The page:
In the previous blog posts, we talked about easy you can start to cut back on screen time without going clod turkey. Today let’s get real, screens are highly addictive and the chances are your kids and perhaps even you have crossed the line. Here’s a strategy for getting “clean”
We have already covered where and when you just don’t want screens, areas where other things need to be a priority. We also covered five quick tips for reducing screen time. Chances are you either wrote those off as something you did not need and did not try OR tried and had little if any success. If that’s you, then this post is the next step for you and your family.
The pandemic has been the opportunity for all kinds of less than effective coping strategies to emerge. In the beginning, we all let go a little and gave in to some stress eating, and five to ten pounds later realized this is not sustainable. In the same way, there has been a massive relaxation of screen time boundaries for everyone’s sanity and now we need to scale back. Screen time is a lot like eating in that we and our kids will continue to have virtual school/work and at the same time it is so easy to go over the edge with it.
Screens affect all of our brains. Screens are actually a form of sensory deprivation and continuous use leads to lower brain activity over time. In adults and children, screens stimulate and inhibit sleep. Screens and apps can be addictive to all ages, dominating our emotional state and driving us to seek more and more online experiences (at the expense of real-life) so that we continue to stimulate our brain’s pleasure centers artificially.
The issue is as much screen time as screen quality. If we are liming our kid’s screen time and all they are using their screens for is to stimulate their pleasure centers through junk apps, the core problem still exists. What we need to attack is the quality of the screen experience itself. We need to go not only on a time diet but make sure that the diet is quality screen time rather than “junk” screen time.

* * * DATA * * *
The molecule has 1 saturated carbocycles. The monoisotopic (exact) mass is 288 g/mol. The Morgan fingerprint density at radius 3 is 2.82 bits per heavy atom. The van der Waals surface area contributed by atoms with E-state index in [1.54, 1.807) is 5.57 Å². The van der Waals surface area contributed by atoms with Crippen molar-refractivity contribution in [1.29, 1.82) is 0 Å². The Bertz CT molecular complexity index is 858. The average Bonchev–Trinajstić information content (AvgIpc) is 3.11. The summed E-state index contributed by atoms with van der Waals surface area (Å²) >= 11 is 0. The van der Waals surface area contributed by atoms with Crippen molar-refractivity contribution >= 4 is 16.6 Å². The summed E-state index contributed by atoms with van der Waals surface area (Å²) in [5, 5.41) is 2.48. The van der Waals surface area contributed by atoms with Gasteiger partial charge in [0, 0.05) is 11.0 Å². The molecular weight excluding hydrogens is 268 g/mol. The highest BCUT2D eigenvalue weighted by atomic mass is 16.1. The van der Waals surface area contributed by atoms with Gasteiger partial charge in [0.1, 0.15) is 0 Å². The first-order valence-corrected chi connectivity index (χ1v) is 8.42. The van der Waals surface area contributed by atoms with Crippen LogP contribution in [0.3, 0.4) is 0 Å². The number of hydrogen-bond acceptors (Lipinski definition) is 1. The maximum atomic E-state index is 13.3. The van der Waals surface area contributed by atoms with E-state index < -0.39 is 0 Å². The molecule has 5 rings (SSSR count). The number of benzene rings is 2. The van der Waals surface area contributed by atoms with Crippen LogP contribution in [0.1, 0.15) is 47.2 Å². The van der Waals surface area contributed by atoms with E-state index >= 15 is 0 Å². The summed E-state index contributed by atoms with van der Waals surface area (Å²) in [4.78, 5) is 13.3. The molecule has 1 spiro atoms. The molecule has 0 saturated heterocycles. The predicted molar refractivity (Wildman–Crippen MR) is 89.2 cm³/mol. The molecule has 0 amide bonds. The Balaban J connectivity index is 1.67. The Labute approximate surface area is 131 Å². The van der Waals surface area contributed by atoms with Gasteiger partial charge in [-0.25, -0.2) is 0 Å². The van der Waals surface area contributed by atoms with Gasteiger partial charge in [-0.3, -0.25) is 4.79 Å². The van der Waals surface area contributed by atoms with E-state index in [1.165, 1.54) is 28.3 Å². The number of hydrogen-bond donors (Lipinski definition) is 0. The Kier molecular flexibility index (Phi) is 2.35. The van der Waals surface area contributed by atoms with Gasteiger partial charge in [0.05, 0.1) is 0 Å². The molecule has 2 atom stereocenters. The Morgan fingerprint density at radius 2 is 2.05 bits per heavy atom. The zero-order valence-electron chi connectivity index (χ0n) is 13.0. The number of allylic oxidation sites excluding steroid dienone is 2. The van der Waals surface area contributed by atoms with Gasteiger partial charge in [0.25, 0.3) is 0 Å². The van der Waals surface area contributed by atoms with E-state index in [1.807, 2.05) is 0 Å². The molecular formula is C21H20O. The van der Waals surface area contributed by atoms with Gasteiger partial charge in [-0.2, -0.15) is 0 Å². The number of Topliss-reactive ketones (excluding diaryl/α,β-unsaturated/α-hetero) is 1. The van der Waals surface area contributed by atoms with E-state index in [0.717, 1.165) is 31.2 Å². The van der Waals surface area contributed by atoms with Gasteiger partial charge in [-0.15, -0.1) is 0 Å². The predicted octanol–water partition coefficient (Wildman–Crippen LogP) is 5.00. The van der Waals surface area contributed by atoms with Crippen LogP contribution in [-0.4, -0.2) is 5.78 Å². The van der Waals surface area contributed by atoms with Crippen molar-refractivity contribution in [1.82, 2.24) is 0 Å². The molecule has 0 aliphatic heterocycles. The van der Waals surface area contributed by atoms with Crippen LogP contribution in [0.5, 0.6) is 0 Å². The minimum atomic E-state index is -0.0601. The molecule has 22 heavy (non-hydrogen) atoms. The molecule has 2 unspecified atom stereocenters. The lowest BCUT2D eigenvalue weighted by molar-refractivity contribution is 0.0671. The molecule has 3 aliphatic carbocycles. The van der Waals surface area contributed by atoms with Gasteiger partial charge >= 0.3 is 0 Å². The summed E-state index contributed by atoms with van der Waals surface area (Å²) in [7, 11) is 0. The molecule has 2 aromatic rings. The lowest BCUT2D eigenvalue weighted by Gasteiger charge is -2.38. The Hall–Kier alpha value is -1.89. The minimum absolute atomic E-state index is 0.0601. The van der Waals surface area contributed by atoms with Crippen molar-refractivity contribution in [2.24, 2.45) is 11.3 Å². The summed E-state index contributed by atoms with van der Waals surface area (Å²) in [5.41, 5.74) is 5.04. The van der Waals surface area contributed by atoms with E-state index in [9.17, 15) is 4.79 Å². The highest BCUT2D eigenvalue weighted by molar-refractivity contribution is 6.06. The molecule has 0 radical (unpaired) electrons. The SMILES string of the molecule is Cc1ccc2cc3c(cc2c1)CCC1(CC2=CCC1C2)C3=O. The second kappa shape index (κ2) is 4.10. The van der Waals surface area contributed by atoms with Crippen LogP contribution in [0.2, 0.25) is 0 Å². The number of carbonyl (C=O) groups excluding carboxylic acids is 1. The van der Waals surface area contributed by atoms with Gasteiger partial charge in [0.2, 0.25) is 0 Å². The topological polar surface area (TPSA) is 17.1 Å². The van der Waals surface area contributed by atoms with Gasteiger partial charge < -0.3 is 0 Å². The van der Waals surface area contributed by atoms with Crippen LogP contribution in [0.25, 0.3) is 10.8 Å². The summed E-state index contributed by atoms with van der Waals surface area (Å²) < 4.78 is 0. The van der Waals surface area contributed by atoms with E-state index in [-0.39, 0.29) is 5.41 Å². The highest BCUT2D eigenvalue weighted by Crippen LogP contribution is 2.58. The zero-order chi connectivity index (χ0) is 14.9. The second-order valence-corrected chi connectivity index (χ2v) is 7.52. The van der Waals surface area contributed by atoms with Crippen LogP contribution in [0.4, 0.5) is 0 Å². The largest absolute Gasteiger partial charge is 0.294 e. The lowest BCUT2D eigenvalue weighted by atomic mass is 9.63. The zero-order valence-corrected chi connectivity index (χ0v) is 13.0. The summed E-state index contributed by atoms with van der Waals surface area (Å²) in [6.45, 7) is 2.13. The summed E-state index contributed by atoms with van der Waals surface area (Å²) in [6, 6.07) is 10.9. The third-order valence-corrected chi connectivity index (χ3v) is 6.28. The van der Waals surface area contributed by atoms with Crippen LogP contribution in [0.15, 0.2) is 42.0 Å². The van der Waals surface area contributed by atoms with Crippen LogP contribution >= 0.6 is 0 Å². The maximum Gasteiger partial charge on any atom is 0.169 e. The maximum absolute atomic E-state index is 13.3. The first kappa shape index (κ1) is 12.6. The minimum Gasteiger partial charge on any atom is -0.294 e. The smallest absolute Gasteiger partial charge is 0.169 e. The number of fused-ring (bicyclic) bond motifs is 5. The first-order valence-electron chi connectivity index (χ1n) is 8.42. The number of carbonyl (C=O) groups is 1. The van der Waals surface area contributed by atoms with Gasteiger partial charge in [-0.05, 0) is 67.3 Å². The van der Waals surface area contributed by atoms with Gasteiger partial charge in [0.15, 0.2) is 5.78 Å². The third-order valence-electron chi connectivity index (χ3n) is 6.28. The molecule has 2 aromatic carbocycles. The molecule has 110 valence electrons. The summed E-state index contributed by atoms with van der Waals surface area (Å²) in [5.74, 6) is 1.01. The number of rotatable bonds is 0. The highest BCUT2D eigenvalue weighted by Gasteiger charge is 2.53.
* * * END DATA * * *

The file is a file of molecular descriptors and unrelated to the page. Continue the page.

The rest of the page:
It takes at least 30 days to begin to change a habit, 90 days to really ingrain it. Just as putting boundaries and limits on our screen time were new habits, shifting to quality screens will take time as well. Now remember, like any addiction, you will be wrestling with denial, and there will be backsliding from time to time. Recovery can be two steps forward one step back experience as long as in the end we are actually progressing.
Have a conversation with your kids about screens, how they can be positive, how they can hurt. Give them a metaphor they can sink their teeth into like the food metaphor for example. Help them understand why it’s important to you and might be to them. Talk about all the related issues like comparing how we feel on the inside to the exteriors people project through social media, cyberbullying and where that stands in your values, the distinction between positive and toxic tech. If you’re not doing so already, look for ways you can limit your kid’s access to age-inappropriate apps and sites. Make sure your kids understand that there are real emotional risks to toxic tech. Toxic tech drives higher anxiety, depression, and even suicide in young people.
Highlight positive tech, tech that drives personal growth and development. Be involved in your child’s tech use and consumption. Challenge your child to take small risks in learning through tech, it might be creating video, or writing, any creative work that can be done through screens particularly while we are still quarantined. Encourage healthy and meaningful connections, not everything on social media is negative, help your child to negotiate the positives and the negatives. Last of all, just like you will reward your kids with dessert when they eat what is healthy, allow them to indulge a little with their screen when they have been on a mission. The idea is to maintain balance.
Spring is coming and with it the return to outdoor life. The time to start is now so that it will be easier to peel your child’s eyes off of their screen when the opportunity to do more outside of the house comes up.
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